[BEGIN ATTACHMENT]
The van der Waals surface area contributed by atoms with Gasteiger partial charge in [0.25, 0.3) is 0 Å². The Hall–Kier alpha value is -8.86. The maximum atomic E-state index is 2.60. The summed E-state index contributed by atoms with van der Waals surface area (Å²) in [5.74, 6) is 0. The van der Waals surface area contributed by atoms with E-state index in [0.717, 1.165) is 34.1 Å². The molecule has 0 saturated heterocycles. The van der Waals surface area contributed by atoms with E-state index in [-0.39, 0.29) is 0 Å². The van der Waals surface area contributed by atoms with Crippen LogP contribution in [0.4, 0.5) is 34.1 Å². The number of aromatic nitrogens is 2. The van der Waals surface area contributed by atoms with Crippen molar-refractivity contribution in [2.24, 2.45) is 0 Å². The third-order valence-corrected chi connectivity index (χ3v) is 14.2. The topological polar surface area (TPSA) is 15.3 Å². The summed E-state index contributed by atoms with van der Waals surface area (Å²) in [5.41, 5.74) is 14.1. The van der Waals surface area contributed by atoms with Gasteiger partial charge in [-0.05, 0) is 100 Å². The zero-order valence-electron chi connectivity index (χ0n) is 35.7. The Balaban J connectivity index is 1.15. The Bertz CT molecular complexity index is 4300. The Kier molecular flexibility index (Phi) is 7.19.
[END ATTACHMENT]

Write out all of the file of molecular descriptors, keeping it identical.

The van der Waals surface area contributed by atoms with Gasteiger partial charge in [0.25, 0.3) is 0 Å². The Hall–Kier alpha value is -8.86. The maximum atomic E-state index is 2.60. The summed E-state index contributed by atoms with van der Waals surface area (Å²) in [5.74, 6) is 0. The van der Waals surface area contributed by atoms with E-state index in [0.717, 1.165) is 34.1 Å². The molecule has 0 saturated heterocycles. The van der Waals surface area contributed by atoms with E-state index in [-0.39, 0.29) is 0 Å². The van der Waals surface area contributed by atoms with Crippen LogP contribution in [0.4, 0.5) is 34.1 Å². The number of aromatic nitrogens is 2. The van der Waals surface area contributed by atoms with Crippen molar-refractivity contribution in [2.24, 2.45) is 0 Å². The third-order valence-corrected chi connectivity index (χ3v) is 14.2. The topological polar surface area (TPSA) is 15.3 Å². The summed E-state index contributed by atoms with van der Waals surface area (Å²) in [5.41, 5.74) is 14.1. The van der Waals surface area contributed by atoms with Gasteiger partial charge in [-0.05, 0) is 100 Å². The zero-order valence-electron chi connectivity index (χ0n) is 35.7. The Balaban J connectivity index is 1.15. The Bertz CT molecular complexity index is 4300. The Kier molecular flexibility index (Phi) is 7.19.